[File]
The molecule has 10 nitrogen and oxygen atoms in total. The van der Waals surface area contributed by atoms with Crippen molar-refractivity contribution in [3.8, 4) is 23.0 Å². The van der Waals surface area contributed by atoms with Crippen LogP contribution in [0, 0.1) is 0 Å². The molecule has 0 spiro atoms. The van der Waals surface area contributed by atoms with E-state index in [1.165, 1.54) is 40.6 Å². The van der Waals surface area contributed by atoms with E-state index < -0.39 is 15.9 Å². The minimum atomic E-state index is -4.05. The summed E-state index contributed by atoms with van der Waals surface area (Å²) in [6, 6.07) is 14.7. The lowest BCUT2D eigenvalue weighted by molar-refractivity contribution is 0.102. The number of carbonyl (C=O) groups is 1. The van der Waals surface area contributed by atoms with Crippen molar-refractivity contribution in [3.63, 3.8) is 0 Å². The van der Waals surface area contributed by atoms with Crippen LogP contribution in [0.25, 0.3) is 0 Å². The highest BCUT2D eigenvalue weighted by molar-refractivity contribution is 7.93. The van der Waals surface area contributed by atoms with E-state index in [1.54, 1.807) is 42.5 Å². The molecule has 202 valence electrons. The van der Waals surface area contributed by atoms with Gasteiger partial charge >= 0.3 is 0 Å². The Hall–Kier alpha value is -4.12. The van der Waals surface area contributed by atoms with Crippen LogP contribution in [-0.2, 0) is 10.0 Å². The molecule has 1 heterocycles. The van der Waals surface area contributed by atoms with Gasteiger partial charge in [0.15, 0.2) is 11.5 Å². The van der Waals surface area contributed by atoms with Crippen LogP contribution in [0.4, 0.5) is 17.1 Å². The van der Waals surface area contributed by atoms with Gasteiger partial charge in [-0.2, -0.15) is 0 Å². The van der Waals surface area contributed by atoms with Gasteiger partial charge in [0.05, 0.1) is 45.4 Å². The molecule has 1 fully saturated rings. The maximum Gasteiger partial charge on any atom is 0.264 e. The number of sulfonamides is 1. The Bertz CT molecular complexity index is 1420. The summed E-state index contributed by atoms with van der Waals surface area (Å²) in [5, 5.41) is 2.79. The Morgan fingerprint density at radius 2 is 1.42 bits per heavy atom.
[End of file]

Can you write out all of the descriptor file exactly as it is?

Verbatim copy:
The molecule has 10 nitrogen and oxygen atoms in total. The van der Waals surface area contributed by atoms with Crippen molar-refractivity contribution in [3.8, 4) is 23.0 Å². The van der Waals surface area contributed by atoms with Crippen LogP contribution in [0, 0.1) is 0 Å². The molecule has 0 spiro atoms. The van der Waals surface area contributed by atoms with E-state index in [1.165, 1.54) is 40.6 Å². The van der Waals surface area contributed by atoms with E-state index < -0.39 is 15.9 Å². The minimum atomic E-state index is -4.05. The summed E-state index contributed by atoms with van der Waals surface area (Å²) in [6, 6.07) is 14.7. The lowest BCUT2D eigenvalue weighted by molar-refractivity contribution is 0.102. The number of carbonyl (C=O) groups is 1. The van der Waals surface area contributed by atoms with Crippen molar-refractivity contribution in [3.63, 3.8) is 0 Å². The van der Waals surface area contributed by atoms with Crippen LogP contribution in [0.25, 0.3) is 0 Å². The highest BCUT2D eigenvalue weighted by molar-refractivity contribution is 7.93. The van der Waals surface area contributed by atoms with E-state index in [1.54, 1.807) is 42.5 Å². The molecule has 202 valence electrons. The van der Waals surface area contributed by atoms with Gasteiger partial charge >= 0.3 is 0 Å². The Hall–Kier alpha value is -4.12. The van der Waals surface area contributed by atoms with Crippen LogP contribution in [-0.2, 0) is 10.0 Å². The molecule has 1 heterocycles. The van der Waals surface area contributed by atoms with Gasteiger partial charge in [0.15, 0.2) is 11.5 Å². The van der Waals surface area contributed by atoms with Crippen LogP contribution in [0.4, 0.5) is 17.1 Å². The van der Waals surface area contributed by atoms with Gasteiger partial charge in [-0.2, -0.15) is 0 Å². The van der Waals surface area contributed by atoms with Gasteiger partial charge in [0.05, 0.1) is 45.4 Å². The molecule has 1 fully saturated rings. The maximum Gasteiger partial charge on any atom is 0.264 e. The number of sulfonamides is 1. The Bertz CT molecular complexity index is 1420. The summed E-state index contributed by atoms with van der Waals surface area (Å²) in [5, 5.41) is 2.79. The Morgan fingerprint density at radius 2 is 1.42 bits per heavy atom.